Wireless Sensor Network Simulation Using NetSim

Tarun Krishna T., Shashikant Suman and Pranav Viswanathan

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IEEE 802.15.4-based wireless sensor networks (WSNs) have witnessed explosive growth in the recent past because of their position-independent sensing capabilities even in toxic and inaccessible regions to humans, the low cost of sensors, and a very long field lifetime given by their low power consumption. WSNs are formed by a large number of networked sensing nodes and it is sometimes complex to analytically model it. There are many simulation software for WSN, including NS 2, SENSE, NetSim, OPNET and OMNeT++.

This article is based on NetSim simulation. This simulator can be used to analyse data packet delivery, probability of packet being discarded and other parameters in wireless networks. It can also give you the simulated output in the form of graphs for analytical purposes. IEEE 802.15.4-based wireless sensor networks can support a maximum of 250 kbps for 2.4GHz bandwidth. Therefore WSNs are employed in those areas where a phenomenon (like intrusion detection or fire alarm) has to be sensed and the packets are generated at a very low data rate. However, the standard has limitations on network throughput as the load increases.

Fig. 1: Plot of improved throughput with modifications

Here, we will talk about the measures that can improve the performance of 802.15.4, thereby enabling support for high-bandwidth applications, such as video, and providing reliable quality of service (QoS) guarantees. Transporting such applications over a WSN will provide substantial benefits to diverse areas ranging from internal security to surgical medicine. As the load increases, the sensors’ attempt rate remain constant, resulting in more collisions leading to a decrease in performance. Attempt rate mainly depends on the backoff time that the sensor takes. Clearly, by increasing the backoff time, we can decrease the attempt rate, thereby improving the performance at higher loads. This can be done either by increasing the backoff multiplier or the backoff exponent limits (macMinBe and maxBE). Based on the above logic, we have modified these parameters in NetSim and ran simulations.

WSN simulation program
This program has been developed using NetSim’s development kit. It allows users to develop custom codes, simulate their models and statistically analyse performance metrics. WSN library contains ‘C’ source code for the primitives, and the configuration files are available as ‘xml’ files.

Relationships
Throughput. Average rate of successful packet delivery. In terms of NetSim’s metrics, it is given by:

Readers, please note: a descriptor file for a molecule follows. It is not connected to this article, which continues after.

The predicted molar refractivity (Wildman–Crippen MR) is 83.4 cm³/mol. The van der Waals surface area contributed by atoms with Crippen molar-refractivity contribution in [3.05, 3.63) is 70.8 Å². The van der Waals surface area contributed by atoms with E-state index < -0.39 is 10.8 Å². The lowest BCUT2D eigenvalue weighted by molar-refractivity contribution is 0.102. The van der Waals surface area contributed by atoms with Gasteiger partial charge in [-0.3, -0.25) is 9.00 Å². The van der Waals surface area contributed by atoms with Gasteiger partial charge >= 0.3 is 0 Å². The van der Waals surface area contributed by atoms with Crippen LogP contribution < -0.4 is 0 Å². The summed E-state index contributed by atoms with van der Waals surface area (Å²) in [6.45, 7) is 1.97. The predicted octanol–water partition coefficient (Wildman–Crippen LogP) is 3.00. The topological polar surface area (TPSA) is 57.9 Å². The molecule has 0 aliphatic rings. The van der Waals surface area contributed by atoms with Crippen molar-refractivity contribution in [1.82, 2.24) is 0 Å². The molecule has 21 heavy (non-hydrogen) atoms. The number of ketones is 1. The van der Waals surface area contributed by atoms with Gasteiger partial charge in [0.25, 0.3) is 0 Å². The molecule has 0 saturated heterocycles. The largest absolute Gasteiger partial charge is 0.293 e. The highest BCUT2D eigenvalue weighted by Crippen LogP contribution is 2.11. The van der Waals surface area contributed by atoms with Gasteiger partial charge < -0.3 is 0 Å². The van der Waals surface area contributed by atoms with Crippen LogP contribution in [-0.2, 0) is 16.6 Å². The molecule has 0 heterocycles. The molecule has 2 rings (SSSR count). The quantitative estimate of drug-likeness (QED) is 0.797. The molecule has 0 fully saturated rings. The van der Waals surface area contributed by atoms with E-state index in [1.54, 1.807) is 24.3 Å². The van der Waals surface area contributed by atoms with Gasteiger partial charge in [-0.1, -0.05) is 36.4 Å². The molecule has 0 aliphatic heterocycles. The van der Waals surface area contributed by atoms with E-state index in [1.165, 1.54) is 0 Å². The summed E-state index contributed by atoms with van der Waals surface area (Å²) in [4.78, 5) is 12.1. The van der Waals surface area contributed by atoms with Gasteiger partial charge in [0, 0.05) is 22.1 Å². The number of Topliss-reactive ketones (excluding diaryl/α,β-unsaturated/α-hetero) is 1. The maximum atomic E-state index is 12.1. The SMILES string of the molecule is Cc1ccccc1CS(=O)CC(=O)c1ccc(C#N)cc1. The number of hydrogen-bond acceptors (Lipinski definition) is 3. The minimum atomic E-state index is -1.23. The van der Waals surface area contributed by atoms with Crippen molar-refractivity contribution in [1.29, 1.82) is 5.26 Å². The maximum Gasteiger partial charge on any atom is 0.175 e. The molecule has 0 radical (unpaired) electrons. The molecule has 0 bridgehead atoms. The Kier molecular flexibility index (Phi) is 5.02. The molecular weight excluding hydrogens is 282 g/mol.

Throughput = (Frames Transmitted-Frames errored)/Simulation Time

Attempt rate. Number of backoffs over the time spent in backoffs (per node basis) is given by:

β=Number of backoffs or attempts/(Time spent in backoff + CCA)

Where CCA is clear channel assessment.

Attempt rate gives the number of attempts made by the sensor in a backoff slot, i.e., the probability that a sensor attempts in a backoff slot given that it has a packet. A backoff is followed by CCA and an attempt can be a success or failure. A successful attempt involves a frame transmission and a failed attempt involves CCA failure. Therefore the number of backoffs/attempts is the sum of failed CCA and frames transmitted:

(Number of backoffs=Frames Transmitted + Failed CCA).

Each packet transmission is followed by radio turnaround time, ACK packet and IFS, so time spent in backoff is the simulation time removing the packet transmission time, radio turnaround time, ACK, IFS, and the beacon transmission time:

Time spent in backoff + CCA = Simulation Time-Beacon Transmission Time-{Frames Transmitted*(Frame Transmission Time + Turnaround Time + ACK Time + IFS)}

Average of βi (set of sensors) gives the probability that a sensor attempts in a backoff slot.

Discard probability. Probability of packet being discarded:

Pdiscard = Frames discarded/Frames transmitted (ignoring retransmission)

Payload and plots. Payload at application layer is 4 bytes. Overheads are set according to the standard (20IP+13MAC+6PHY). Using the Metrics.txt files obtained from the simulations, graphs are plotted. Below is an example:

Simulations are done in different scenarios for various nodes. Using Python’s matplotlib module, you can plot a throughput plot.

Fig. 2: Cygwin/Mingw output
Fig. 2: Cygwin/Mingw output
Fig. 3: Building solution in Visual Studio
Fig. 3: Building solution in Visual Studio

From the plots, you can see that change in the backoff parameters (backoff multiplier and backoff exponent limits, i.e., macMinBE and MaxBE) leads to a higher throughput than with the 802.15.4 standard. As the attempt rate (β) increases, probability of a packet collision increases and so throughput decreases. Change in the backoff parameters decreases the attempt rate (β), as we notice in the plots, and therefore the collisions decrease leading to a higher throughput. This decrease in collisions is evident from the discard probability graphs.

These simulation results validate the theoretical analysis of improved throughput (see Fig. 1) with modifications to the 802.15.4 standard’s back-off parameters.

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